On Friday night I was at the opening of No Vacancy’s Art Market. It was a mini-art street art fair with over a dozen little stalls. There was free entry, unlike at the major art fairs. There were photographs, stencil art, drawings, illustrations and prints of illustrations; custom toys, soft toys and sculptures; jewellery, badges, cards, packs of cards, t-shirts, skateboard decks, artists books and zines all by young emerging artists and designers. The range of merchandise that is being produced in this young art scene with its street art and illustration influences is amazing. This is not like the stuff on sale at some Sunday market’s craft stalls; it has been better organized than that, even, in a way, curated as there is a consistency of style.
The art market also had a 2nd hand book stall and a stall selling clothes. On Friday night a one-man band was entertaining the hundreds of people making good use looping on a digital delay.
Many young people are participating in an affordable democratic art market. That people are choosing to buy art and fashion from local practicing artists rather than the mass marketed images or picking up the crumbs from the high-end art market. Rock’n’roll, punk and hip-hop have all played their part in forging resilient independent tastes. People know what art is and they know what they like. And the Art Market at No Vacancy gives them the opportunity to buy it.
I didn’t go to the The Weekend Australian Art Melbourne 09 at the Royal Exhibition Building. I’ve been to previously when it was known as the Affordable Art Fair and I’ve been told me not much has changed. I wouldn’t go unless they paid me; I can go to several of these galleries for free four or five days any week, why do I need to pay to go to The Weekend Australian Art Melbourne 09? Art Asia Pacific (#60. Sep/Oct 2008) reported on the proliferation of mega-exhibitions in “Biennials Gone Wild”; where art fairs have grown in budgets and visitor numbers into the millions. The effects of the current economic depression have yet to impact on these events although Art Brisbane 09 has been cancelled. I enjoyed No Vacancy’s Art Market as it is more alternative and more affordable.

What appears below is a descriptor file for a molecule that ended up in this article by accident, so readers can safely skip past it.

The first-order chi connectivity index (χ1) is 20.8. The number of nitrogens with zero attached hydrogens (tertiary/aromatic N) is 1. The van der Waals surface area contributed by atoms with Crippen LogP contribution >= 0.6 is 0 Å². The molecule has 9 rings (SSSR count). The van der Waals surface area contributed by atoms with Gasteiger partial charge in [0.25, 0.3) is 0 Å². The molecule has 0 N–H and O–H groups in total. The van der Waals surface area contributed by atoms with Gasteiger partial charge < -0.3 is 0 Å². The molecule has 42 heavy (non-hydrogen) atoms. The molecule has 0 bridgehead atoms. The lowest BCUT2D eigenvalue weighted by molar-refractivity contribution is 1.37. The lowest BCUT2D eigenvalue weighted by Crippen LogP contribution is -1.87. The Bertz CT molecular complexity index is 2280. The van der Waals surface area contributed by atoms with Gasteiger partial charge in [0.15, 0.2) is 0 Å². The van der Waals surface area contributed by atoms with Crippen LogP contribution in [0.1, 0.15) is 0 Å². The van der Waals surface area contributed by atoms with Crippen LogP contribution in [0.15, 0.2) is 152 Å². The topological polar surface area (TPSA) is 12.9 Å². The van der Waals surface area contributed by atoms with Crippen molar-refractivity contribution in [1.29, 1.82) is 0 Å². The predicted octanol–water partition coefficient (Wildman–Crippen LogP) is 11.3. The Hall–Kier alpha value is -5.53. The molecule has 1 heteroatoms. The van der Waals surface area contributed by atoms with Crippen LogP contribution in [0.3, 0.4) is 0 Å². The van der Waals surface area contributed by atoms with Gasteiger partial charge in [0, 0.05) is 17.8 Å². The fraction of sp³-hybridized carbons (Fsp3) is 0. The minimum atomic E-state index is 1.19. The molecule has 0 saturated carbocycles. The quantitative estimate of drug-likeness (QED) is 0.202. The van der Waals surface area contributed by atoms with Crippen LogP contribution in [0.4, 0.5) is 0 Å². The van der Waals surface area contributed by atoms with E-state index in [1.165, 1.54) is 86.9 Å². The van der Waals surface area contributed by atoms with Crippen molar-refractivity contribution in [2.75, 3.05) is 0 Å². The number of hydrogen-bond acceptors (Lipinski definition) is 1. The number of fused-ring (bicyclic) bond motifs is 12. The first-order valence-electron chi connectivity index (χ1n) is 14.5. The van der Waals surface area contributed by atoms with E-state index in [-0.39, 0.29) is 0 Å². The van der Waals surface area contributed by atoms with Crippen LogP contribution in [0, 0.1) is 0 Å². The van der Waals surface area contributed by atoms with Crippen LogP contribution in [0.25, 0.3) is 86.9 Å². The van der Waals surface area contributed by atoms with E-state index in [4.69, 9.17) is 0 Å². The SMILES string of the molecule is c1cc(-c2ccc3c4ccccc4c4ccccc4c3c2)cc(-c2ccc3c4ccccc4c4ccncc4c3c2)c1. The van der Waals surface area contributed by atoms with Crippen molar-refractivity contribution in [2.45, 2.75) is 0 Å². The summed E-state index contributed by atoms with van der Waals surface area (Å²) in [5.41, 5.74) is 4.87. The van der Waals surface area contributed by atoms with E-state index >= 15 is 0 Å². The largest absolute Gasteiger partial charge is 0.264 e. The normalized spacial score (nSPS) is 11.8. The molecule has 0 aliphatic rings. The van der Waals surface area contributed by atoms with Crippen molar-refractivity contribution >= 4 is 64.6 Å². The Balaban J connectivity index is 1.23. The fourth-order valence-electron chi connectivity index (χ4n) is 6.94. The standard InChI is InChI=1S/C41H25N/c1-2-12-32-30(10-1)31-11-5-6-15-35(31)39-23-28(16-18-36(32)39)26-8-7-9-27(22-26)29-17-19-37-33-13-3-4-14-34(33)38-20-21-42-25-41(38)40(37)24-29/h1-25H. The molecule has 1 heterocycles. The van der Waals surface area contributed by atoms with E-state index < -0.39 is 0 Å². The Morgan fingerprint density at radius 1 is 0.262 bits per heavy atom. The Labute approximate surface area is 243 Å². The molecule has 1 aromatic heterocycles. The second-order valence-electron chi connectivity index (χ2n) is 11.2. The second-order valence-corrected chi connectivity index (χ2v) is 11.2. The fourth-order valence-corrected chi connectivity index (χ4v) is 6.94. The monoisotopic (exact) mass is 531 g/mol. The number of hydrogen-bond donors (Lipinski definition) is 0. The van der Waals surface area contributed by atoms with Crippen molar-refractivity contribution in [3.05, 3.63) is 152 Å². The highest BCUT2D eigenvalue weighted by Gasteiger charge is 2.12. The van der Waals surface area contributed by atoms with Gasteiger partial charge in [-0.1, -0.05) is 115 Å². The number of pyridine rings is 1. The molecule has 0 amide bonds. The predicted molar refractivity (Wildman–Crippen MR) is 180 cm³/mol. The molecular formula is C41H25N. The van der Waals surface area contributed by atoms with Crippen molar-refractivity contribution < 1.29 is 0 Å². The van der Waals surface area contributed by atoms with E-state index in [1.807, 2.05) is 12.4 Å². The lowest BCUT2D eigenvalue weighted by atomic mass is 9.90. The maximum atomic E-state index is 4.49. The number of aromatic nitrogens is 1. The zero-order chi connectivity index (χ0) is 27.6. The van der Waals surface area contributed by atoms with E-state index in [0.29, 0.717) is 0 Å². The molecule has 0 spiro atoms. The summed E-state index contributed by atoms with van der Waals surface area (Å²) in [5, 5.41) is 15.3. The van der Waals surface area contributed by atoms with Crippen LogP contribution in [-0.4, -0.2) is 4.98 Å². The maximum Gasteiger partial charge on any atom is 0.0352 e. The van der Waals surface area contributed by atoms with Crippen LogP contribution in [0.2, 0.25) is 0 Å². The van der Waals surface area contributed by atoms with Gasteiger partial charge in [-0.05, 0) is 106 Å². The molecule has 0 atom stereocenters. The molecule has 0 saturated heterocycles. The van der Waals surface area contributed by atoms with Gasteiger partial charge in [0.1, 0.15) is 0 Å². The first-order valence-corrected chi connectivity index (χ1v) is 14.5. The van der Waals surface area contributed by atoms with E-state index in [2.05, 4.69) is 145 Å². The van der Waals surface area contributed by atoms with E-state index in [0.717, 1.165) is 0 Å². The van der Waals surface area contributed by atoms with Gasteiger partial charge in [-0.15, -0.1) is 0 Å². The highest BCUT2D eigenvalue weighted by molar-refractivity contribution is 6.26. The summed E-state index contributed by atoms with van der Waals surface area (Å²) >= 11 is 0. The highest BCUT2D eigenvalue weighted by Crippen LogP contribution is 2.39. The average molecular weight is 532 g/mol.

May 22nd, 2009 at 3:53 AM
Interesting take on it, I would have liked a stall but $400 was a bit steep!
March 30th, 2010 at 12:09 PM
Yeah, the larger art markets come across as being hermetically sealed black boxes, totally inaccessible to most artists who are serious but as yet undiscovered – I think most of the viewing public would assume the opposite.
Id be interested in your impressions of Rose St and other craft markets where there might start to be some more fine art action by grassroot art hactivists :]
It seems the public would buy works by local artists if they were affordable [say 500-2500 AUD bracket] had some artistic merit and professionally produced…
A monthly fine art market held indoors in central Melbourne, showing works from say 100 committed artists might be quite successful!